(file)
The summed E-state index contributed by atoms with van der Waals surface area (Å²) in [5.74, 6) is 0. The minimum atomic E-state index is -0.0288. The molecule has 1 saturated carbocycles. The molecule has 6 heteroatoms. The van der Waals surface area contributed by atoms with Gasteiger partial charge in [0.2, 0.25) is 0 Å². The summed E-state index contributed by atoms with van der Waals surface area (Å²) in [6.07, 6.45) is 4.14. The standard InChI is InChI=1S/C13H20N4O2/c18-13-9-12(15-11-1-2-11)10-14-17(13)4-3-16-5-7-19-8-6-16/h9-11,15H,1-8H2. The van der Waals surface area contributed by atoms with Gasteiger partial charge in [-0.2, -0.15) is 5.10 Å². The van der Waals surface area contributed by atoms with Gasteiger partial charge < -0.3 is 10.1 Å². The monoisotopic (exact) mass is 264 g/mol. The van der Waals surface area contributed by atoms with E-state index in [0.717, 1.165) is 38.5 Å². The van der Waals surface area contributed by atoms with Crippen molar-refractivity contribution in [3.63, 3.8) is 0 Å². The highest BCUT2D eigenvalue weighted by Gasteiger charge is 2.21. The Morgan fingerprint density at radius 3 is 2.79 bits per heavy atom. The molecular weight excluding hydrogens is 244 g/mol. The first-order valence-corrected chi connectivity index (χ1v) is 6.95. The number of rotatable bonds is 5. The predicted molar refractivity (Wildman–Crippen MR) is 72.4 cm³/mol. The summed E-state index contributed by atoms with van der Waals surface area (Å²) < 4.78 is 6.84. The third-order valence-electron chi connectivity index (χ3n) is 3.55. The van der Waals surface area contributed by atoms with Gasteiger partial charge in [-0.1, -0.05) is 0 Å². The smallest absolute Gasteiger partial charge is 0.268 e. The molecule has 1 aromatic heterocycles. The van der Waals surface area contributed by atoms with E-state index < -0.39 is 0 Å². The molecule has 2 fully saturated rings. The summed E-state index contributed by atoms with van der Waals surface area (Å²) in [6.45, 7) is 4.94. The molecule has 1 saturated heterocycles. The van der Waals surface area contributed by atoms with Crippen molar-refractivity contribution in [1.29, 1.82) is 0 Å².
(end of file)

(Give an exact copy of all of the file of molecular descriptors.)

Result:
The summed E-state index contributed by atoms with van der Waals surface area (Å²) in [5.74, 6) is 0. The minimum atomic E-state index is -0.0288. The molecule has 1 saturated carbocycles. The molecule has 6 heteroatoms. The van der Waals surface area contributed by atoms with Gasteiger partial charge in [0.2, 0.25) is 0 Å². The summed E-state index contributed by atoms with van der Waals surface area (Å²) in [6.07, 6.45) is 4.14. The standard InChI is InChI=1S/C13H20N4O2/c18-13-9-12(15-11-1-2-11)10-14-17(13)4-3-16-5-7-19-8-6-16/h9-11,15H,1-8H2. The van der Waals surface area contributed by atoms with Gasteiger partial charge in [-0.2, -0.15) is 5.10 Å². The van der Waals surface area contributed by atoms with Gasteiger partial charge < -0.3 is 10.1 Å². The monoisotopic (exact) mass is 264 g/mol. The van der Waals surface area contributed by atoms with E-state index in [0.717, 1.165) is 38.5 Å². The van der Waals surface area contributed by atoms with Crippen molar-refractivity contribution in [3.63, 3.8) is 0 Å². The highest BCUT2D eigenvalue weighted by Gasteiger charge is 2.21. The Morgan fingerprint density at radius 3 is 2.79 bits per heavy atom. The molecular weight excluding hydrogens is 244 g/mol. The first-order valence-corrected chi connectivity index (χ1v) is 6.95. The number of rotatable bonds is 5. The predicted molar refractivity (Wildman–Crippen MR) is 72.4 cm³/mol. The summed E-state index contributed by atoms with van der Waals surface area (Å²) < 4.78 is 6.84. The third-order valence-electron chi connectivity index (χ3n) is 3.55. The van der Waals surface area contributed by atoms with Gasteiger partial charge in [-0.1, -0.05) is 0 Å². The smallest absolute Gasteiger partial charge is 0.268 e. The molecule has 1 aromatic heterocycles. The van der Waals surface area contributed by atoms with E-state index < -0.39 is 0 Å². The molecule has 2 fully saturated rings. The summed E-state index contributed by atoms with van der Waals surface area (Å²) in [6.45, 7) is 4.94. The molecule has 1 saturated heterocycles. The van der Waals surface area contributed by atoms with Crippen molar-refractivity contribution in [1.29, 1.82) is 0 Å².